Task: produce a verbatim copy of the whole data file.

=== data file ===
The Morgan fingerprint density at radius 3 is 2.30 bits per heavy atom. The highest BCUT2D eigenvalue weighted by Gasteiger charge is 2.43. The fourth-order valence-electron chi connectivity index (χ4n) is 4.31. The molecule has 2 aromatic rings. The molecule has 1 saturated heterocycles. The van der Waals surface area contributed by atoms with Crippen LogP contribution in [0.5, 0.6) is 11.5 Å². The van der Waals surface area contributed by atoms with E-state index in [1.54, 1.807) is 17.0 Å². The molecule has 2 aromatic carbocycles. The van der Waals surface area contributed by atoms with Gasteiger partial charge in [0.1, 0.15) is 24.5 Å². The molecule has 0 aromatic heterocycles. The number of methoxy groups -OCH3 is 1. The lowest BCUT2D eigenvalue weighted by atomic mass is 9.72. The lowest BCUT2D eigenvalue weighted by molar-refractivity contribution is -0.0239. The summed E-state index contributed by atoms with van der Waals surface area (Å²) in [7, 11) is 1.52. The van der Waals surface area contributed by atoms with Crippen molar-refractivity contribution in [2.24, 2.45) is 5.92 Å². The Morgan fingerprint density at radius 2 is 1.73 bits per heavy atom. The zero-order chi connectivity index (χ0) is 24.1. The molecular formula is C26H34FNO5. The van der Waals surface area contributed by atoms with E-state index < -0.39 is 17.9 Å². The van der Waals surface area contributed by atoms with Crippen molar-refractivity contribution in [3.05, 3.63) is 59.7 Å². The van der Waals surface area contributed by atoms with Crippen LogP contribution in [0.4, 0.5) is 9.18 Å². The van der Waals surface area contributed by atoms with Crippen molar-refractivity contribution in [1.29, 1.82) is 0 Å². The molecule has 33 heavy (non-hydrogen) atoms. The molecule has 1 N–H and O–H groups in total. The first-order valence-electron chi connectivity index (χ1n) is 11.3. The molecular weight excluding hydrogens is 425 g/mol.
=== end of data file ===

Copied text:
The Morgan fingerprint density at radius 3 is 2.30 bits per heavy atom. The highest BCUT2D eigenvalue weighted by Gasteiger charge is 2.43. The fourth-order valence-electron chi connectivity index (χ4n) is 4.31. The molecule has 2 aromatic rings. The molecule has 1 saturated heterocycles. The van der Waals surface area contributed by atoms with Crippen LogP contribution in [0.5, 0.6) is 11.5 Å². The van der Waals surface area contributed by atoms with E-state index in [1.54, 1.807) is 17.0 Å². The molecule has 2 aromatic carbocycles. The van der Waals surface area contributed by atoms with Gasteiger partial charge in [0.1, 0.15) is 24.5 Å². The molecule has 0 aromatic heterocycles. The number of methoxy groups -OCH3 is 1. The lowest BCUT2D eigenvalue weighted by atomic mass is 9.72. The lowest BCUT2D eigenvalue weighted by molar-refractivity contribution is -0.0239. The summed E-state index contributed by atoms with van der Waals surface area (Å²) in [7, 11) is 1.52. The van der Waals surface area contributed by atoms with Crippen molar-refractivity contribution in [2.24, 2.45) is 5.92 Å². The Morgan fingerprint density at radius 2 is 1.73 bits per heavy atom. The zero-order chi connectivity index (χ0) is 24.1. The molecular formula is C26H34FNO5. The van der Waals surface area contributed by atoms with E-state index < -0.39 is 17.9 Å². The van der Waals surface area contributed by atoms with Crippen molar-refractivity contribution in [3.05, 3.63) is 59.7 Å². The van der Waals surface area contributed by atoms with Crippen LogP contribution in [0.4, 0.5) is 9.18 Å². The van der Waals surface area contributed by atoms with Crippen molar-refractivity contribution in [1.29, 1.82) is 0 Å². The molecule has 33 heavy (non-hydrogen) atoms. The molecule has 1 N–H and O–H groups in total. The first-order valence-electron chi connectivity index (χ1n) is 11.3. The molecular weight excluding hydrogens is 425 g/mol.